For all the good this program brings, it is not without its flaws. For example, if your student clicks on a building or game option and changes his/her mind they can't easily go back. If you click the back button you have to sign in all over again. I would like to see an in program back button put in place at some time in the future. It is not that big of a deal, but on days when the autism monster is really roaring, this bit of time can seem like a big deal. 

Also, the parent interface isn't as user friendly as I would like to see. I wish I could easily print his certificates myself, since I don't like him having access to the printer. Because I can't, I have to log into his account, go through all of the start up motions, print his certificate, then let him continue. It would be a much easier process if I could access things like that from my account. With that said, I can access a graph that shows his progress and passing percentage. I can also assign a percentage pass threshold, which I have found to be particularly helpful in eliminating careless work just to play the rescue or bonus games. So while there are a couple of flaws, the good definitely outweighs these making this program one we both really enjoy. 

I love the smiles and giggles I get to see from him. He asks to rescue letters each day, and his typing skills have improved so much! He even said the other day he was shocked at how much he has benefited from this program. He said he thought it was just a fun game, but realized he was really learning. He said the skills he's learned has helped him in all aspects from school work to game play! You can't get a better review than that!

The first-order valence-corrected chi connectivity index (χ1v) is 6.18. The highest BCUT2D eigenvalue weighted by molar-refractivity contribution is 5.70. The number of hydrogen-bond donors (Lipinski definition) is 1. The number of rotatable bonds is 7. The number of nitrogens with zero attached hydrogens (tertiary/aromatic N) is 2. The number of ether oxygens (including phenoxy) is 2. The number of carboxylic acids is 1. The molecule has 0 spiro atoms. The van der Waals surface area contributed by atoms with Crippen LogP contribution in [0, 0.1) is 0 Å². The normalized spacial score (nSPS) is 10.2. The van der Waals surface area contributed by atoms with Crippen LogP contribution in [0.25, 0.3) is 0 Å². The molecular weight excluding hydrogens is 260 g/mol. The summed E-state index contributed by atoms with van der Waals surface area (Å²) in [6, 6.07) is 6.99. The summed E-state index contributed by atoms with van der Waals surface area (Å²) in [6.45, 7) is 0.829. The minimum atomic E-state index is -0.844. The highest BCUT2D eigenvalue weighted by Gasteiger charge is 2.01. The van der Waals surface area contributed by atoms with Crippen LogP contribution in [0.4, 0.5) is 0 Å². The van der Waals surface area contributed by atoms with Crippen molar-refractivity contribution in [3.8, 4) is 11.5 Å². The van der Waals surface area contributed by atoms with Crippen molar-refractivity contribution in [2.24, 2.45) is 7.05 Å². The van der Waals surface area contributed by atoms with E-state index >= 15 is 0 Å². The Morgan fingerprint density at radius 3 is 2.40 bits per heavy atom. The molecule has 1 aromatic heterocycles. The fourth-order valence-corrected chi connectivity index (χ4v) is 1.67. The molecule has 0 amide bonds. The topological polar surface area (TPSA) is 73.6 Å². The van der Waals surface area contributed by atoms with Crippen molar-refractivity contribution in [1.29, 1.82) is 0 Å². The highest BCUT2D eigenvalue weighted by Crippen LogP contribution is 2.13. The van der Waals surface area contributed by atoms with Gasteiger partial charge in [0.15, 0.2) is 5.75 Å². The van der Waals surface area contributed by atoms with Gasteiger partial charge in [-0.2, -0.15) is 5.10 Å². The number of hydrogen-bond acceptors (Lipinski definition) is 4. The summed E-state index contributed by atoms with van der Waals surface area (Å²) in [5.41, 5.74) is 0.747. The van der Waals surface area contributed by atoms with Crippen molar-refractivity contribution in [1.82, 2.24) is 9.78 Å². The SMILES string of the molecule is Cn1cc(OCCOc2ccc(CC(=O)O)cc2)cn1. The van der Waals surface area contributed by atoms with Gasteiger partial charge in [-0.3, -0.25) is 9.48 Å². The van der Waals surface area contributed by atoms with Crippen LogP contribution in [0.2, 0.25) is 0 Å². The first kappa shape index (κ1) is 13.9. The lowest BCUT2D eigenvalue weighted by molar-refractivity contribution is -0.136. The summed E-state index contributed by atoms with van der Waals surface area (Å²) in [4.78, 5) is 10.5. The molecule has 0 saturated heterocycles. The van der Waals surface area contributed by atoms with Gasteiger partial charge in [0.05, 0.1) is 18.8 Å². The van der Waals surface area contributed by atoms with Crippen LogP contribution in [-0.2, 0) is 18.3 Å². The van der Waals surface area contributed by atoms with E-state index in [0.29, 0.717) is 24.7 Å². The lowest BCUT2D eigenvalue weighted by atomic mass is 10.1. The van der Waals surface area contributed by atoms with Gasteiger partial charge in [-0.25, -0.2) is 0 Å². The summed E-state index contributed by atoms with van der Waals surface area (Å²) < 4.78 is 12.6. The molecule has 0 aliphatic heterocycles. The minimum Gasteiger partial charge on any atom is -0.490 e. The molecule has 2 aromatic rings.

Does Read, Write & Type by Talking Fingers Pass My 4 Ingredient Test?

1.) Customization: Is it easily adaptable? Can we customize it to fit “us?” Can we modify or set our own schedule? Can we take breaks, jump ahead, or flat out skip?

We were given a 1 year membership.  The program runs in its own order. You can choose when to do other games, etc, but you can't choose what letters to rescue when you want, so you can't skip ahead or skip a letter. You can take breaks. 

2.) Value: Is it long lasting? Will it cover multiple grade ranges? Are you locked in to one specific grade level? Are there hidden fees?

There are no hidden fees. The content is a bit juvenile, but I found it to be fun when I played. So I can see how this would be helpful for older ESL students. The "grade level" says K-2, or older students and adults who are learning English as a second language. 
3.) Attention span: Is it boring? Is it engaging? Is it varied enough for ADHD? Does it last too long?

It is very fun and engaging. Mr. B loves it and can stay on the program for a long duration. It is definitely NOT boring and it is varied enough for ADHD! 

4.) Does it tie into other things we already have.

Not really. This only covers phonics and typing in a game like way. It is a good supplement, fun learning game, that really does do a good job teaching what it says-reading, writing, and typing. You won't find any double hit subjects here like history passages or anything like that.   

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Talking Fingers Inc. Review